Another market-driven story is that of Roy Tucker who began his auctioneering career in York in the early 1920s. At that time, all livestock was transported by railroad and producers came to the sales in wagons, on horseback and in Model Ts. Ranchers in western Nebraska were not satisfied with existing market prices and were looking for other outlets in which to sell their stock. He received so many letters from western ranchers, asking him to sell their livestock for them, that eventually rail cars full of livestock would arrive at the York Livestock Commission for him to sell to local feeders, breeders and dairymen. In that, York became a central point in the state’s early livestock industry.

Did you know that E.C. Bishop, a teacher near Bradshaw in 1898, was credited for helping to start the institution we call 4-H?

And there’s the legend of Lige Levitt who was born in the Ukraine in 1885 and arrived in York County with just a few dollars in his pocket. He eventually became the “father of banking” in this area, a strong supporter of agriculture and a major contributor to many large projects that literally formed York. Besides all of his accolades, Levitt was most known for being humble.

There were 68 plaques moved to Wessels and we have since inducted four more people and their lives were celebrated.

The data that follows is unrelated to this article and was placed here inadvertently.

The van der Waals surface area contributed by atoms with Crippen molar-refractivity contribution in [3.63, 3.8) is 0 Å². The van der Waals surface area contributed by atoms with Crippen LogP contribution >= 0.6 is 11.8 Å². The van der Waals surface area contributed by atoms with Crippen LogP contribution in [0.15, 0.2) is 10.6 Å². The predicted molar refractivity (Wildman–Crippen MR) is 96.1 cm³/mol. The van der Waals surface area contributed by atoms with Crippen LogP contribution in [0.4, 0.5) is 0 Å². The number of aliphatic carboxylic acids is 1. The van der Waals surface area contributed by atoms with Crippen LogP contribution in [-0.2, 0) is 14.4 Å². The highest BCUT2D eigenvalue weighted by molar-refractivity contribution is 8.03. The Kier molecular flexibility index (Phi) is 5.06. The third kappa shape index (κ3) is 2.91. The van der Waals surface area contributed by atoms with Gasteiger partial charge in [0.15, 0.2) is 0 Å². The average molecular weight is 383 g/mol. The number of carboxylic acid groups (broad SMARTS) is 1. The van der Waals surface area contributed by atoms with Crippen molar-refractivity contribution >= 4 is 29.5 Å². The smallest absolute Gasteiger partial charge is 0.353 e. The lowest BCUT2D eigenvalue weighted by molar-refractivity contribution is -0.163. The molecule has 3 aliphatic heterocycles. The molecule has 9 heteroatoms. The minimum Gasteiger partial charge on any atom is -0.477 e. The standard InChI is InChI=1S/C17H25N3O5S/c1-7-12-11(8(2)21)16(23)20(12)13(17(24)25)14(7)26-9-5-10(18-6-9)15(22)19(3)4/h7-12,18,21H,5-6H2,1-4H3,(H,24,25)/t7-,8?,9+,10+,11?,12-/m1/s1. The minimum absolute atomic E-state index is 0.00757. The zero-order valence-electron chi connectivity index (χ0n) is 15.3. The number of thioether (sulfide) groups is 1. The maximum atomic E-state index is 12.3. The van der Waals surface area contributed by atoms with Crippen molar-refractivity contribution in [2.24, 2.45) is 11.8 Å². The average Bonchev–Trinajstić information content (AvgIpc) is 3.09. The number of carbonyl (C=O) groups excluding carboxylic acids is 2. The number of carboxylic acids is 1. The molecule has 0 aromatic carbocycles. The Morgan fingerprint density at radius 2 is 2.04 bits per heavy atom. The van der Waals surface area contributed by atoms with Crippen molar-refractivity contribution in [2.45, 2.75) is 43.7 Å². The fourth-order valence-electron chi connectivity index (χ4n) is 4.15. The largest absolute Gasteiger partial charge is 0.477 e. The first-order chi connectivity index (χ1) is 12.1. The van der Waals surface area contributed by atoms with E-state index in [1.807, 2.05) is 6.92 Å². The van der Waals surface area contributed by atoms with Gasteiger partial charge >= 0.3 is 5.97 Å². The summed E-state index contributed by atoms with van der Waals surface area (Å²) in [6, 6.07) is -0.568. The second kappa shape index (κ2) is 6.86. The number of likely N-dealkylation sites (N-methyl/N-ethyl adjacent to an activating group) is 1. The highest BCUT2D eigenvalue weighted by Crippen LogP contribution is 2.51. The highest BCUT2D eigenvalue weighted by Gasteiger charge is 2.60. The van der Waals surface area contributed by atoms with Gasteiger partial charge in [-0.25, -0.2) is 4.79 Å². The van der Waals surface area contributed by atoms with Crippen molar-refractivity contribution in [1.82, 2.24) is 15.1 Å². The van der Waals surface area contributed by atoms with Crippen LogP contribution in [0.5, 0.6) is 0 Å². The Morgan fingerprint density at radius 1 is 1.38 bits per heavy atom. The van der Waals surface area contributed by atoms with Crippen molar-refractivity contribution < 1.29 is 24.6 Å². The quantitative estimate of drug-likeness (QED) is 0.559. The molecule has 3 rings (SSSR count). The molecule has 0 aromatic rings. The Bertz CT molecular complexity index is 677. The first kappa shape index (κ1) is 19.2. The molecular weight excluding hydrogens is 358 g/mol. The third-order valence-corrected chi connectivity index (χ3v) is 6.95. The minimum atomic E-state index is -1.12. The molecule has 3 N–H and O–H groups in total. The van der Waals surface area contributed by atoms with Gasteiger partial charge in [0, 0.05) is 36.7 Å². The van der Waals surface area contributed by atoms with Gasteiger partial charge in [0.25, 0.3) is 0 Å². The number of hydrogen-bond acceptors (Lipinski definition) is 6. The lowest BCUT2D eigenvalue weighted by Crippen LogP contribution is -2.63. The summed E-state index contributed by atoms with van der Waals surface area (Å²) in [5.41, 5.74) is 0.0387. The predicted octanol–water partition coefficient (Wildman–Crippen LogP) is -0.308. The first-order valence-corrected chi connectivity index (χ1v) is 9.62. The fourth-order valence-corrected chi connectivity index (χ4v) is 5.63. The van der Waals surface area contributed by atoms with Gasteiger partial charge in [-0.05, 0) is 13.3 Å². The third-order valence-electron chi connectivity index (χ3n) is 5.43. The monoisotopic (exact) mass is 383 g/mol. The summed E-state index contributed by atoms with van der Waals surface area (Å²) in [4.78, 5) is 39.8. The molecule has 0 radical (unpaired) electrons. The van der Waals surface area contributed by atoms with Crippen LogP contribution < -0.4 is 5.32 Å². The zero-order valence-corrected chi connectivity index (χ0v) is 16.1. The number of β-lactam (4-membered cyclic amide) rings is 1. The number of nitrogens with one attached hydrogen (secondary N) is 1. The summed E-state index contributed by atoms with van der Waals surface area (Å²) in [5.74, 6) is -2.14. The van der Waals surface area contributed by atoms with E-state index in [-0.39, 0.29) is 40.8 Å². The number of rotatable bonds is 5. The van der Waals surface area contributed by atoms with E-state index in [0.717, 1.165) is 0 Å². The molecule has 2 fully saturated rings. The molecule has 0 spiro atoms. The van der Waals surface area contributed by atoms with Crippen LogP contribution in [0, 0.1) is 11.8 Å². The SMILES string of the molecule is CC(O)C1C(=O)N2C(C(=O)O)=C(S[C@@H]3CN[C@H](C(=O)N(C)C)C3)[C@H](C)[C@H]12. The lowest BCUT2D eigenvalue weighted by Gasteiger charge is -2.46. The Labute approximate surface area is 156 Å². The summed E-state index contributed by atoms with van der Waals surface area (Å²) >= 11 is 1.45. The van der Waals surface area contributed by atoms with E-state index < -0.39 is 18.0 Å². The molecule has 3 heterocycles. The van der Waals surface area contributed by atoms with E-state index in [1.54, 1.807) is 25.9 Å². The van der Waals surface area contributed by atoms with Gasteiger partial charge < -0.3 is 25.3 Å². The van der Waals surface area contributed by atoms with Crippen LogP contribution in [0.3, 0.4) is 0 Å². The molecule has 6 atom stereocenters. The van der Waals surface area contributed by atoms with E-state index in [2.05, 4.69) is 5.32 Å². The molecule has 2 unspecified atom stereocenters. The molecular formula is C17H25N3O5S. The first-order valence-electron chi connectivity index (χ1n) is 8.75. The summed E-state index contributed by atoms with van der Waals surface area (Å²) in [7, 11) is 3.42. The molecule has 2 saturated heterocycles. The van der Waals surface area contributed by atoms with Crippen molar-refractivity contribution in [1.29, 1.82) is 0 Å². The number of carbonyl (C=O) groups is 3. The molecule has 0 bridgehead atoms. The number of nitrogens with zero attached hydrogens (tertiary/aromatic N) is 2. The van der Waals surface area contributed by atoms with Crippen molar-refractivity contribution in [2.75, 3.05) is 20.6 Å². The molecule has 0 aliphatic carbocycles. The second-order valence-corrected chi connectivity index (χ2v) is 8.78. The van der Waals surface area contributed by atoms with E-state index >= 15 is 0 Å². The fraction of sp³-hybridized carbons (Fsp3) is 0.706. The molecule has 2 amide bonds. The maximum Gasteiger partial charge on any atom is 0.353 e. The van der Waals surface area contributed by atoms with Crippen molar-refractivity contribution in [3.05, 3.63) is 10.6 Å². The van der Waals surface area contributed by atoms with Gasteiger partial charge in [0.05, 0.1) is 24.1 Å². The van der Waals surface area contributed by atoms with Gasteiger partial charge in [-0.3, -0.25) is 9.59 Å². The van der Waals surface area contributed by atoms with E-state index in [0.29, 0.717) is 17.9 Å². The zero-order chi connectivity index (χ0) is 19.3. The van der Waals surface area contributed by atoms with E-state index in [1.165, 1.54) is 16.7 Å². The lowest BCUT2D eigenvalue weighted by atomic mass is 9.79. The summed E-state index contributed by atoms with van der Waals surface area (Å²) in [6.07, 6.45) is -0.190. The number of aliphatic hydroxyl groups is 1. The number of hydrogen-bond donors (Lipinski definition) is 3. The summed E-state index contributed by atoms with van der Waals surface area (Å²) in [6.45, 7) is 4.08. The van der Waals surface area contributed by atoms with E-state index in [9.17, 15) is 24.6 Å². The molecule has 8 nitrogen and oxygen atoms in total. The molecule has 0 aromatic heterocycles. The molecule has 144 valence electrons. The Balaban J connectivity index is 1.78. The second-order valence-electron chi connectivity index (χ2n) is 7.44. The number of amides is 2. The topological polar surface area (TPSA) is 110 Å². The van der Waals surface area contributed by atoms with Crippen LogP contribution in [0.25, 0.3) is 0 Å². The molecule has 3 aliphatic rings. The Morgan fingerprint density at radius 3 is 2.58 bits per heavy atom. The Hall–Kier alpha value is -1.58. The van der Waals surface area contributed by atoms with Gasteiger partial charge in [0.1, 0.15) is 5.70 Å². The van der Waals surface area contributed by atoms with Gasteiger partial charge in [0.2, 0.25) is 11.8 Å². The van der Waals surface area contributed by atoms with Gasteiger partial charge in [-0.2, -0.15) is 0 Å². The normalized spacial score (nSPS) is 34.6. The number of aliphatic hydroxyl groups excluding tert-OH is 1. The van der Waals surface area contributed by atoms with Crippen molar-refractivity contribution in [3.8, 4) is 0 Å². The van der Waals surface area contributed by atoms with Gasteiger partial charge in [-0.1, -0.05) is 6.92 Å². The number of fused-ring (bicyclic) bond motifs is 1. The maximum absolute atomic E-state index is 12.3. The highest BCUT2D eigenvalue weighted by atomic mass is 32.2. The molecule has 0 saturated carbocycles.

All that said, we will be doing the same this year. On Sunday, Oct. 6, we will hold this year’s induction ceremony in the basement of the historical church at Wessels.

(Please see the special section in today’s York News-Times which announces who will be honored this year).

Join us at the farm on Sunday – to honor our new inductees as well as visit the large plaque display in the tractor building. Read their stories – some have passed away, some are still with us. They may have been your grandparents, or parents, or neighbor, or ag teacher, or 4-H leader . . . All of them have made an impact in the agricultural arena – as well as in their communities as a whole. With York County being an agricultural powerhouse, there are and have been many remarkable people doing remarkable things.